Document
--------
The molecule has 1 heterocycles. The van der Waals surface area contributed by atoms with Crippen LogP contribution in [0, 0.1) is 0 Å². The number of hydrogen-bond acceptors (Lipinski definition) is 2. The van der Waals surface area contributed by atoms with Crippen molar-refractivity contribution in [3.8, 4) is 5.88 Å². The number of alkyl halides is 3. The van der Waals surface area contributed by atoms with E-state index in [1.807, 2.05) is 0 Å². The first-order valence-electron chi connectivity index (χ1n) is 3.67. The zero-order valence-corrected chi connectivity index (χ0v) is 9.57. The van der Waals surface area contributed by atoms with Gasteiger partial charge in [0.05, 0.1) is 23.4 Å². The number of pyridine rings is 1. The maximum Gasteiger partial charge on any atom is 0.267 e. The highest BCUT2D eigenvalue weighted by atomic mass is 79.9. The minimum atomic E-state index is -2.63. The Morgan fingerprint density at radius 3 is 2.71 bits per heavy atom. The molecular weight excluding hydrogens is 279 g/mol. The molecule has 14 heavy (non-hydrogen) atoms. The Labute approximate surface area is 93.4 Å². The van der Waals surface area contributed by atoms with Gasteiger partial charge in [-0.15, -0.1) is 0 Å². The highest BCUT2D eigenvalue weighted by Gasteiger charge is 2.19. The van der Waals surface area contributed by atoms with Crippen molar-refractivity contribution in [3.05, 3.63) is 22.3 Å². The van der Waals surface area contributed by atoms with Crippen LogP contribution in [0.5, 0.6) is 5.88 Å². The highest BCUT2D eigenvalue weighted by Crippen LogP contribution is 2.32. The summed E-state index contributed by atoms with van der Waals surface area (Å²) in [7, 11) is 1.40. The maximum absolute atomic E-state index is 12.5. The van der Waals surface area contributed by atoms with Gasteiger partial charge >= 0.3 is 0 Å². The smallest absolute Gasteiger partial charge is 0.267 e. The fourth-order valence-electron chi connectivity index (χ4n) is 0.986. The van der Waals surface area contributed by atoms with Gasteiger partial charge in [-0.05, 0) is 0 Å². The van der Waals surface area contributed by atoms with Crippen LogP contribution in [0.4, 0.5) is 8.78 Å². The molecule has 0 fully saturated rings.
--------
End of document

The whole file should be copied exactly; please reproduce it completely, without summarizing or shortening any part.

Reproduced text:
The molecule has 1 heterocycles. The van der Waals surface area contributed by atoms with Crippen LogP contribution in [0, 0.1) is 0 Å². The number of hydrogen-bond acceptors (Lipinski definition) is 2. The van der Waals surface area contributed by atoms with Crippen molar-refractivity contribution in [3.8, 4) is 5.88 Å². The number of alkyl halides is 3. The van der Waals surface area contributed by atoms with E-state index in [1.807, 2.05) is 0 Å². The first-order valence-electron chi connectivity index (χ1n) is 3.67. The zero-order valence-corrected chi connectivity index (χ0v) is 9.57. The van der Waals surface area contributed by atoms with Gasteiger partial charge in [0.05, 0.1) is 23.4 Å². The number of pyridine rings is 1. The maximum Gasteiger partial charge on any atom is 0.267 e. The highest BCUT2D eigenvalue weighted by atomic mass is 79.9. The minimum atomic E-state index is -2.63. The Morgan fingerprint density at radius 3 is 2.71 bits per heavy atom. The molecular weight excluding hydrogens is 279 g/mol. The molecule has 14 heavy (non-hydrogen) atoms. The Labute approximate surface area is 93.4 Å². The van der Waals surface area contributed by atoms with Gasteiger partial charge in [-0.15, -0.1) is 0 Å². The highest BCUT2D eigenvalue weighted by Gasteiger charge is 2.19. The van der Waals surface area contributed by atoms with Crippen molar-refractivity contribution in [3.05, 3.63) is 22.3 Å². The van der Waals surface area contributed by atoms with Crippen LogP contribution in [0.5, 0.6) is 5.88 Å². The highest BCUT2D eigenvalue weighted by Crippen LogP contribution is 2.32. The summed E-state index contributed by atoms with van der Waals surface area (Å²) in [7, 11) is 1.40. The maximum absolute atomic E-state index is 12.5. The van der Waals surface area contributed by atoms with Gasteiger partial charge >= 0.3 is 0 Å². The smallest absolute Gasteiger partial charge is 0.267 e. The fourth-order valence-electron chi connectivity index (χ4n) is 0.986. The van der Waals surface area contributed by atoms with Gasteiger partial charge in [-0.05, 0) is 0 Å². The van der Waals surface area contributed by atoms with Crippen LogP contribution in [0.4, 0.5) is 8.78 Å². The molecule has 0 fully saturated rings.